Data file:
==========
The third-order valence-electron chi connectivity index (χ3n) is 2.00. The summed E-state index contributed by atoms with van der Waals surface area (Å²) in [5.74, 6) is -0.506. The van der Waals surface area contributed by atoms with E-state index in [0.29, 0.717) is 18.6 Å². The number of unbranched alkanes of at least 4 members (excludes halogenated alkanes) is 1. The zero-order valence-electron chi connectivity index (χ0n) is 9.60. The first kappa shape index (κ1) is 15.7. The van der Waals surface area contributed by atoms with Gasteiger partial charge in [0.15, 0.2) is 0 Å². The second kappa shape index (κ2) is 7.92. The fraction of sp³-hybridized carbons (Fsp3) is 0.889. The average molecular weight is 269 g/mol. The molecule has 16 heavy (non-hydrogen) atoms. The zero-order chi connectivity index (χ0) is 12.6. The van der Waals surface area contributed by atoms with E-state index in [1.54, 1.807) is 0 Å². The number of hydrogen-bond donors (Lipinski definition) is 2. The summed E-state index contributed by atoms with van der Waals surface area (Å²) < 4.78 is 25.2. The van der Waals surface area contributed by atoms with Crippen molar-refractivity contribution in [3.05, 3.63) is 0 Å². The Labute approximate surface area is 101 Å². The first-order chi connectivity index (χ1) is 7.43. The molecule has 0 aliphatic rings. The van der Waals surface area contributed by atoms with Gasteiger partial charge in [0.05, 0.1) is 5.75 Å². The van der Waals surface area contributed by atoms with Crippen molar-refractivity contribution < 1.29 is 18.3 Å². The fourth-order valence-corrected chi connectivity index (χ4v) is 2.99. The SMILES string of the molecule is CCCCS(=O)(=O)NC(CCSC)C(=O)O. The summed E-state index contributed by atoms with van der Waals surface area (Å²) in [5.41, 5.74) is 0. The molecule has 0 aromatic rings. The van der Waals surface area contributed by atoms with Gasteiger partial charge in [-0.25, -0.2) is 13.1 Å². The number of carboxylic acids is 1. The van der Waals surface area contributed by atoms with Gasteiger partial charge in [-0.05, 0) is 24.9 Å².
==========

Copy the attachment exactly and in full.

The third-order valence-electron chi connectivity index (χ3n) is 2.00. The summed E-state index contributed by atoms with van der Waals surface area (Å²) in [5.74, 6) is -0.506. The van der Waals surface area contributed by atoms with E-state index in [0.29, 0.717) is 18.6 Å². The number of unbranched alkanes of at least 4 members (excludes halogenated alkanes) is 1. The zero-order valence-electron chi connectivity index (χ0n) is 9.60. The first kappa shape index (κ1) is 15.7. The van der Waals surface area contributed by atoms with Gasteiger partial charge in [0.15, 0.2) is 0 Å². The second kappa shape index (κ2) is 7.92. The fraction of sp³-hybridized carbons (Fsp3) is 0.889. The average molecular weight is 269 g/mol. The molecule has 16 heavy (non-hydrogen) atoms. The zero-order chi connectivity index (χ0) is 12.6. The van der Waals surface area contributed by atoms with E-state index in [1.54, 1.807) is 0 Å². The number of hydrogen-bond donors (Lipinski definition) is 2. The summed E-state index contributed by atoms with van der Waals surface area (Å²) < 4.78 is 25.2. The van der Waals surface area contributed by atoms with Crippen molar-refractivity contribution in [3.05, 3.63) is 0 Å². The Labute approximate surface area is 101 Å². The first-order chi connectivity index (χ1) is 7.43. The molecule has 0 aliphatic rings. The van der Waals surface area contributed by atoms with Gasteiger partial charge in [0.05, 0.1) is 5.75 Å². The van der Waals surface area contributed by atoms with Crippen molar-refractivity contribution < 1.29 is 18.3 Å². The fourth-order valence-corrected chi connectivity index (χ4v) is 2.99. The SMILES string of the molecule is CCCCS(=O)(=O)NC(CCSC)C(=O)O. The summed E-state index contributed by atoms with van der Waals surface area (Å²) in [5.41, 5.74) is 0. The molecule has 0 aromatic rings. The van der Waals surface area contributed by atoms with Gasteiger partial charge in [-0.25, -0.2) is 13.1 Å². The number of carboxylic acids is 1. The van der Waals surface area contributed by atoms with Gasteiger partial charge in [-0.05, 0) is 24.9 Å².